// Getting to spend time with old friends is a marvelous thing. Of course I haven't gotten to see everyone yet, but my first Friday here, I hung out with my bestie from high school and we hadn't seen each other for twelve years (while I was in Europe, she was in Vancouver... my crew likes to get around). But as it is with old friends, we might as well have been eighteen again the way we were chatting up a storm. Man I missed that.

// And one last thing that doesn't necessarily have anything to do with being back in the U.S. (well sorta because it's the catalyst behind it), but my new blog is under construction and is coming soon #holdontoyourhatskids

So tell me friends, what's making you happy on this Friday?


Wednesday, March 19, 2014

À bientôt Aix

I was lucky enough to squeeze in one last trip to Aix-en-Provence before leaving France. We had to pick up my brother at the TGV station there so we decided to stop by for one final whip around the charming city.

Up until that Tuesday, the weather had been glorious; a beautiful sun had blared in the the sky making it warm enough to sit outside even though it was only February. I thought that if the weather stayed so lovely for my goodbye to Aix, I'd be a lucky duck indeed. 

As we arrived at the TGV station and made our way to the platform, the temperature dropped and grey clouds covered the sun as a cold wind whooshed. The weather went from being on the brink of spring, to dreary winter in a heartbeat. Oh well, I never had seen Aix under a grey sky before, and you know what, it's still every bit as beautiful. (Although cold, grey weather isn't exactly conducive to sipping Rosé outside... drats!)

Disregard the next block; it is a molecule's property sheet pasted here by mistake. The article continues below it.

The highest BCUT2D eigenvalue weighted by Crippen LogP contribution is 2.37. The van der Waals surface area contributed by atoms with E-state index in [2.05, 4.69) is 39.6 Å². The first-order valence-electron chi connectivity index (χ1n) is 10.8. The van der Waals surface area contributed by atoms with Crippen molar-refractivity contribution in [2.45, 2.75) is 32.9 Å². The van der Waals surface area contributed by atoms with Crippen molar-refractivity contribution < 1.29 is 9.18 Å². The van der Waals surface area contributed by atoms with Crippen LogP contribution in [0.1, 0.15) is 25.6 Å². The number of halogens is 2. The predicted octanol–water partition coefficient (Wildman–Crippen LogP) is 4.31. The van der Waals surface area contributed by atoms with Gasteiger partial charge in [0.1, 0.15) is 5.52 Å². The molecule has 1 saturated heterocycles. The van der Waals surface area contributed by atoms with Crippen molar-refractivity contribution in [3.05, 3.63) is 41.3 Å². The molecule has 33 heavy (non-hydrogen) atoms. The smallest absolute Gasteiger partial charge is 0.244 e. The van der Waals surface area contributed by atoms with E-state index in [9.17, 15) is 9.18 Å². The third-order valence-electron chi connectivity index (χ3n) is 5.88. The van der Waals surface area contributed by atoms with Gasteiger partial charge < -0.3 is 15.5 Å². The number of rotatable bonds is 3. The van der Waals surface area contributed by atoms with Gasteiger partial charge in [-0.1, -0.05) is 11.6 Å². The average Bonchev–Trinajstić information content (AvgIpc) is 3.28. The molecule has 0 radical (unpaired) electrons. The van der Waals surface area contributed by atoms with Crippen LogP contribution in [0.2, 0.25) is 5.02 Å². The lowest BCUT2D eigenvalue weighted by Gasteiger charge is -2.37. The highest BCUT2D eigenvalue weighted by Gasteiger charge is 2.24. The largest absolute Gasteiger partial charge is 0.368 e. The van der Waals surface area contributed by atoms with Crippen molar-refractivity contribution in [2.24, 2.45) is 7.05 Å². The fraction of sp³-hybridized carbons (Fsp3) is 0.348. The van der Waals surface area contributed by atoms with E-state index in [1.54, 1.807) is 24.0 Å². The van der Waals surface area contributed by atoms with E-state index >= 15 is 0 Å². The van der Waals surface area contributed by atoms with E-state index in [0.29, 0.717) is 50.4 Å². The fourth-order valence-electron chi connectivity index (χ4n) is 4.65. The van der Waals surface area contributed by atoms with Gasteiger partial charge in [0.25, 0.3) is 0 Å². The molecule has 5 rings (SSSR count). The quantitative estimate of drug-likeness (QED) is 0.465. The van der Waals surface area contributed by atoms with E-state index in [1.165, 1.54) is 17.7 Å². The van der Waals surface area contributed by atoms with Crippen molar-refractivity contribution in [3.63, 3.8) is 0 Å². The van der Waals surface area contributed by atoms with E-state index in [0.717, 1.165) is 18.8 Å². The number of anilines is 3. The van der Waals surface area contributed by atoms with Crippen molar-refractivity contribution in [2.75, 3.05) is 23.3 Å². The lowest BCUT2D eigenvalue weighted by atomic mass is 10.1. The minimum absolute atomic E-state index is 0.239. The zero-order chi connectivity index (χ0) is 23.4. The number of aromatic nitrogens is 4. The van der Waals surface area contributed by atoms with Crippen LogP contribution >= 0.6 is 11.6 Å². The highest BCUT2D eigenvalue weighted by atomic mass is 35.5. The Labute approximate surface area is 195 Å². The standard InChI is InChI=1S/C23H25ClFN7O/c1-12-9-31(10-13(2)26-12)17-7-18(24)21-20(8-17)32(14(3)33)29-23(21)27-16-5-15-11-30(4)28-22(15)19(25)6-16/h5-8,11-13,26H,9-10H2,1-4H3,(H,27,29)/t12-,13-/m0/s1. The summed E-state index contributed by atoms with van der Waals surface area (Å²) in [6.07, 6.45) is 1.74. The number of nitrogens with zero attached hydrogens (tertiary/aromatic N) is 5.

Oh Aix! I don't even know what to say, I'm going to miss you so much, so very much. In fact, I'm going to miss you so much that I refuse to say goodbye, instead I will simply say, I'll see you soon. 


Monday, March 17, 2014

Gregory vs. The Eggs

Today is my fourth wedding anniversary and I'm about 5500 miles away from my husband. After I moved to France, I never thought that I would be doing the whole long distance thing again, but here we are; me at my mother's house in Texas and Gregory currently at this exact moment, somewhere on the road between Toulon and Clermont. C'est la vie!

In these past four years of marriage, I've learned a few things. One being that it is important to learn to love each others quirks. Take for instance Gregory's quirk of being a horrible cook. I'm talking beyond bad, ridiculously bad, barely capable of boiling water bad. I could let it bother, frustrate or irritate me beyond belief because for the next fifty years, I'm on dinner duty, but instead, I choose to sit back and enjoy the carnage. And today it gives me great pleasure to allow you to do the same.

The backstory: On a Sunday morning not too long before we left The LPV, Gregory declared he was going to make an omelette. I looked at him and raised an eyebrow. Then he said, "no, not an omelette, just eggs, normal." 

"What's normal?" I wanted to know.

"You know, in the pan." Apparently Gregory was going to make fried eggs. 

I watched him for a few seconds, I din't want to intercede, but when I saw him turn the stove up to ten, the highest setting, I had to step in. I reached over and said, "I'm just going to turn this down.

He let out a small huff and puff. 

"OK, I'm going to stand over here and not say anything, but if you want any help just ask." I said.

Another small huff and puff slipped out so I stepped back and let him get on with it, but not before realizing that I would be a fool not to capture the moment (you know, for educational, culinary purposes) and this is what happened...

Despite his ridiculous lack of cooking skills, I would give anything for him to be here in Texas with me right now. I'd even eat those eggs.